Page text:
Orlando Sentinel, Gary W. Green, Pool, File, Associated Press
ORLANDO, Fla. — The police chief in the city where Trayvon Martin was shot is set to permanently step down from his post after enduring strong criticism of his department's decision not to arrest George Zimmerman.
City commissioners — who previously gave Sanford Police Chief Bill Lee a vote of "no confidence" — must approve the resignation before it can formally take effect. They were set to take a vote on it Monday afternoon.
Lee had temporarily stepped aside as chief March 22 after enduring strong criticism over his department's handling of the Martin case. Police did not initially charge 28-year-old George Zimmerman, a neighborhood watch volunteer who claimed he shot the 17-year-old Martin in self-defense. Prosecutors later charged Zimmerman with second-degree murder.
"The city has experienced great turmoil in the past two months and we are hoping to stabilize the department and continue with this time of healing," said City Manager Norton Bonaparte.
Florida law gives people broad leeway to use lethal force if they believe their lives are in grave danger. The Feb. 26 shooting sparked protests nationwide, as well as debates about the laws and race. Martin was black; Zimmerman is the son of a white father and Hispanic mother.
Zimmerman was charged with second-degree murder earlier this month, 44 days after the fatal shooting. He was released from the Seminole County Jail in the middle of the night on $150,000 bail.
The neighborhood watch volunteer was wearing a brown jacket and blue jeans and carrying a paper bag as he walked out of the Seminole County jail around midnight Sunday. He was following another man and didn't look at photographers gathered outside. The two then got into a white BMW and drove away.
Zimmerman did not speak as he left the suburban Orlando jail.
His ultimate destination is being kept secret for his safety. He could leave Florida.
Martin's parents have a "heavy heart" now that Zimmerman has been released from jail, said Benjamin Crump, an attorney for the 17-year-old's parents, Tracy Martin and Sybrina Fulton.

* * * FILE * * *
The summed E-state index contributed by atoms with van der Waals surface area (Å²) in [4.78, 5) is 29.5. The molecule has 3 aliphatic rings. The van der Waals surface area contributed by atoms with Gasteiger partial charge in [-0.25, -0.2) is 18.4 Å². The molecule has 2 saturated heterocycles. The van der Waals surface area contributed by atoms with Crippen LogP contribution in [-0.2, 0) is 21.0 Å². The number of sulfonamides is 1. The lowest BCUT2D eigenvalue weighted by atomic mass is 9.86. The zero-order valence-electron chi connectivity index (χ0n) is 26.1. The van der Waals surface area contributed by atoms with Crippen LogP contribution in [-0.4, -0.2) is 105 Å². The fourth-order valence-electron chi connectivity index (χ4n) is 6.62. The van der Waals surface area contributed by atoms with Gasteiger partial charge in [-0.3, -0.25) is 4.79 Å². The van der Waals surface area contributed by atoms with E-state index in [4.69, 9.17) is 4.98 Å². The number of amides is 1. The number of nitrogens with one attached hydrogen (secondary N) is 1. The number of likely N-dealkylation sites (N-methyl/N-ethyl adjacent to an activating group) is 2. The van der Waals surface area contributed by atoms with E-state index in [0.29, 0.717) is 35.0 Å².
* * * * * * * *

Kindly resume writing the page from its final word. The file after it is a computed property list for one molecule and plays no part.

"They hope his freedom is temporary because the pain he has caused this family is permanent," Crump said Monday.
Zimmerman fatally shot Martin inside the gated community where Zimmerman lived. Martin was unarmed and was walking back to the home of his father's fiancee when Zimmerman saw him, called 911 and began following him. A fight broke out — investigators say it is unknown who started it.
Zimmerman says Martin, who was visiting from Miami, attacked him. Zimmerman says he shot Martin in self-defense, citing Florida's "stand your ground" law, which gives broad legal protection to anyone who says they used deadly force because they feared death or great bodily harm.
Zimmerman was not charged for more than six weeks, sparking national protests led by Martin's parents, civil rights groups, and the Revs. Jesse Jackson and Al Sharpton. Martin was black; Zimmerman's father is white and his mother is from Peru.
Residents in Sanford hadn't been expecting a ruckus once Zimmerman was released.
City commissioners said they hadn't received calls from nervous residents. Protesters didn't show up outside the jail. And talk at one local coffee shop seldom focused on the case.
"It's just kind of a non-issue now," said Michele Church, a server at Mel's Family Diner. "That's pretty much all anybody in Sanford wanted, was an arrest, so it could be sorted out in the court system."
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